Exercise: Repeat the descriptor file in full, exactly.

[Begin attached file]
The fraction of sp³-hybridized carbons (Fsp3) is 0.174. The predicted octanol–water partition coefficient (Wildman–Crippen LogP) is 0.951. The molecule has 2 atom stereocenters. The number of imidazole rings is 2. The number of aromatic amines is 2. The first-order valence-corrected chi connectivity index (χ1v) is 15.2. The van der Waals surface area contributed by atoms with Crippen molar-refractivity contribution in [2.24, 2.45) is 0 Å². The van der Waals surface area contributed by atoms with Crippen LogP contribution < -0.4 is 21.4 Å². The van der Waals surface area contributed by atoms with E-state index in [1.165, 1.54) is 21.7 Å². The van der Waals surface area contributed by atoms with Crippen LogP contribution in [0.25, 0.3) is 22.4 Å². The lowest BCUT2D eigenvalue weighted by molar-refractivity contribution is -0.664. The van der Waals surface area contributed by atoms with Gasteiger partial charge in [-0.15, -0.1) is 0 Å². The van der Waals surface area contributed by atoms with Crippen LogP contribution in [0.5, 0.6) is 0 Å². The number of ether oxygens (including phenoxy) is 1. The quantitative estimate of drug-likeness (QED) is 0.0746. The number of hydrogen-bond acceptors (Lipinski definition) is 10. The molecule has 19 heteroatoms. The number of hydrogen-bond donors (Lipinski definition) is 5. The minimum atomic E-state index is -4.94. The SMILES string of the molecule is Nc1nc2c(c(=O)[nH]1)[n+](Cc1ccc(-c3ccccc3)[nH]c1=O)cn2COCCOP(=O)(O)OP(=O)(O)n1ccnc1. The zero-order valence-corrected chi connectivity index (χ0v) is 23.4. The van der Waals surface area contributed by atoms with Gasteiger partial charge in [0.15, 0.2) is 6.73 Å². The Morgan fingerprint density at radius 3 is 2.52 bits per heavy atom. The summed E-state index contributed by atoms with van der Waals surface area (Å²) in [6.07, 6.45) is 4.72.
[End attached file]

The fraction of sp³-hybridized carbons (Fsp3) is 0.174. The predicted octanol–water partition coefficient (Wildman–Crippen LogP) is 0.951. The molecule has 2 atom stereocenters. The number of imidazole rings is 2. The number of aromatic amines is 2. The first-order valence-corrected chi connectivity index (χ1v) is 15.2. The van der Waals surface area contributed by atoms with Crippen molar-refractivity contribution in [2.24, 2.45) is 0 Å². The van der Waals surface area contributed by atoms with Crippen LogP contribution < -0.4 is 21.4 Å². The van der Waals surface area contributed by atoms with E-state index in [1.165, 1.54) is 21.7 Å². The van der Waals surface area contributed by atoms with Crippen LogP contribution in [0.25, 0.3) is 22.4 Å². The lowest BCUT2D eigenvalue weighted by molar-refractivity contribution is -0.664. The van der Waals surface area contributed by atoms with Gasteiger partial charge in [-0.15, -0.1) is 0 Å². The van der Waals surface area contributed by atoms with Crippen LogP contribution in [0.5, 0.6) is 0 Å². The number of ether oxygens (including phenoxy) is 1. The quantitative estimate of drug-likeness (QED) is 0.0746. The number of hydrogen-bond acceptors (Lipinski definition) is 10. The molecule has 19 heteroatoms. The number of hydrogen-bond donors (Lipinski definition) is 5. The minimum atomic E-state index is -4.94. The SMILES string of the molecule is Nc1nc2c(c(=O)[nH]1)[n+](Cc1ccc(-c3ccccc3)[nH]c1=O)cn2COCCOP(=O)(O)OP(=O)(O)n1ccnc1. The zero-order valence-corrected chi connectivity index (χ0v) is 23.4. The van der Waals surface area contributed by atoms with Gasteiger partial charge in [0.15, 0.2) is 6.73 Å². The Morgan fingerprint density at radius 3 is 2.52 bits per heavy atom. The summed E-state index contributed by atoms with van der Waals surface area (Å²) in [6.07, 6.45) is 4.72.